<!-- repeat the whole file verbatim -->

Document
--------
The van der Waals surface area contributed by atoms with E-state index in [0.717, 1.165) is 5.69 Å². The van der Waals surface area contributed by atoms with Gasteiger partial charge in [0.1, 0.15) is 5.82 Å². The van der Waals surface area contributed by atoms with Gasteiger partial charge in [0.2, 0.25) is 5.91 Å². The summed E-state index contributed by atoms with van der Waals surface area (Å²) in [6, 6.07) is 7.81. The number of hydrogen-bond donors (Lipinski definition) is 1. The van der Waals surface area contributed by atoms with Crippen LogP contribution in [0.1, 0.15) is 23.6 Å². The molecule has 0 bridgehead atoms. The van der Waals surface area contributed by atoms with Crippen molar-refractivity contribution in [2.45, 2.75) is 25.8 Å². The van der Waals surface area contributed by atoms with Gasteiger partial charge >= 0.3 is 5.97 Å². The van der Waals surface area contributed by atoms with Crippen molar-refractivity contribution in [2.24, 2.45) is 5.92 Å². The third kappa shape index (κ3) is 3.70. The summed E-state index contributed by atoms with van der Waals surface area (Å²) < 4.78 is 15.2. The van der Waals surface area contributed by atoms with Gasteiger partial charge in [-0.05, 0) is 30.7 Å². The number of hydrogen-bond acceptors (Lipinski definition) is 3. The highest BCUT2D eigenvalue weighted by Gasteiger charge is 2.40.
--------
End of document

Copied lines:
The van der Waals surface area contributed by atoms with E-state index in [0.717, 1.165) is 5.69 Å². The van der Waals surface area contributed by atoms with Gasteiger partial charge in [0.1, 0.15) is 5.82 Å². The van der Waals surface area contributed by atoms with Gasteiger partial charge in [0.2, 0.25) is 5.91 Å². The summed E-state index contributed by atoms with van der Waals surface area (Å²) in [6, 6.07) is 7.81. The number of hydrogen-bond donors (Lipinski definition) is 1. The van der Waals surface area contributed by atoms with Crippen LogP contribution in [0.1, 0.15) is 23.6 Å². The molecule has 0 bridgehead atoms. The van der Waals surface area contributed by atoms with Crippen molar-refractivity contribution in [2.45, 2.75) is 25.8 Å². The van der Waals surface area contributed by atoms with Gasteiger partial charge >= 0.3 is 5.97 Å². The van der Waals surface area contributed by atoms with Crippen molar-refractivity contribution in [2.24, 2.45) is 5.92 Å². The third kappa shape index (κ3) is 3.70. The summed E-state index contributed by atoms with van der Waals surface area (Å²) < 4.78 is 15.2. The van der Waals surface area contributed by atoms with Gasteiger partial charge in [-0.05, 0) is 30.7 Å². The number of hydrogen-bond acceptors (Lipinski definition) is 3. The highest BCUT2D eigenvalue weighted by Gasteiger charge is 2.40.